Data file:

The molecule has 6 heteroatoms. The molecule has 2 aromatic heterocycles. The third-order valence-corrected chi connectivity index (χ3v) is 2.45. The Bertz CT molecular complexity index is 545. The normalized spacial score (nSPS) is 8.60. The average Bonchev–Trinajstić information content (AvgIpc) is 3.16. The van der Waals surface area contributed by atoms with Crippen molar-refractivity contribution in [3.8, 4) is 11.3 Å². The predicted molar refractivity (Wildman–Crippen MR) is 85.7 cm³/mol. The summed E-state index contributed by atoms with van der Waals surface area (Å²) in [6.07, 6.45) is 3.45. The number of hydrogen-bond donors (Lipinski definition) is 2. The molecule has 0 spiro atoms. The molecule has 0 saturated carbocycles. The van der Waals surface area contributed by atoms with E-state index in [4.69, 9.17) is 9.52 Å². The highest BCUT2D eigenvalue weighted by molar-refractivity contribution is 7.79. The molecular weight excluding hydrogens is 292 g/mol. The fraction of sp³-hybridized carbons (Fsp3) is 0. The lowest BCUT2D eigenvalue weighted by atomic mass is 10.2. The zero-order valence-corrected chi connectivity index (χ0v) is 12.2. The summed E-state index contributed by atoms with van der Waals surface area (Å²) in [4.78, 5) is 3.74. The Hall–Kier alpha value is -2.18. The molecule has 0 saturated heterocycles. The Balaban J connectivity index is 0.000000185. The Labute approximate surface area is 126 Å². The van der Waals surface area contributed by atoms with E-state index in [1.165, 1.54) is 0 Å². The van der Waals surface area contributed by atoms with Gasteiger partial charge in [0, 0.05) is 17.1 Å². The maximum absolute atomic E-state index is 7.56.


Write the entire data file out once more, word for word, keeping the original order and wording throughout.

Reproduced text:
The molecule has 6 heteroatoms. The molecule has 2 aromatic heterocycles. The third-order valence-corrected chi connectivity index (χ3v) is 2.45. The Bertz CT molecular complexity index is 545. The normalized spacial score (nSPS) is 8.60. The average Bonchev–Trinajstić information content (AvgIpc) is 3.16. The van der Waals surface area contributed by atoms with Crippen molar-refractivity contribution in [3.8, 4) is 11.3 Å². The predicted molar refractivity (Wildman–Crippen MR) is 85.7 cm³/mol. The summed E-state index contributed by atoms with van der Waals surface area (Å²) in [6.07, 6.45) is 3.45. The number of hydrogen-bond donors (Lipinski definition) is 2. The molecule has 0 spiro atoms. The molecule has 0 saturated carbocycles. The van der Waals surface area contributed by atoms with E-state index in [4.69, 9.17) is 9.52 Å². The highest BCUT2D eigenvalue weighted by molar-refractivity contribution is 7.79. The molecular weight excluding hydrogens is 292 g/mol. The fraction of sp³-hybridized carbons (Fsp3) is 0. The lowest BCUT2D eigenvalue weighted by atomic mass is 10.2. The zero-order valence-corrected chi connectivity index (χ0v) is 12.2. The summed E-state index contributed by atoms with van der Waals surface area (Å²) in [4.78, 5) is 3.74. The Hall–Kier alpha value is -2.18. The molecule has 0 saturated heterocycles. The Balaban J connectivity index is 0.000000185. The Labute approximate surface area is 126 Å². The van der Waals surface area contributed by atoms with E-state index in [1.165, 1.54) is 0 Å². The van der Waals surface area contributed by atoms with Gasteiger partial charge in [0, 0.05) is 17.1 Å². The maximum absolute atomic E-state index is 7.56.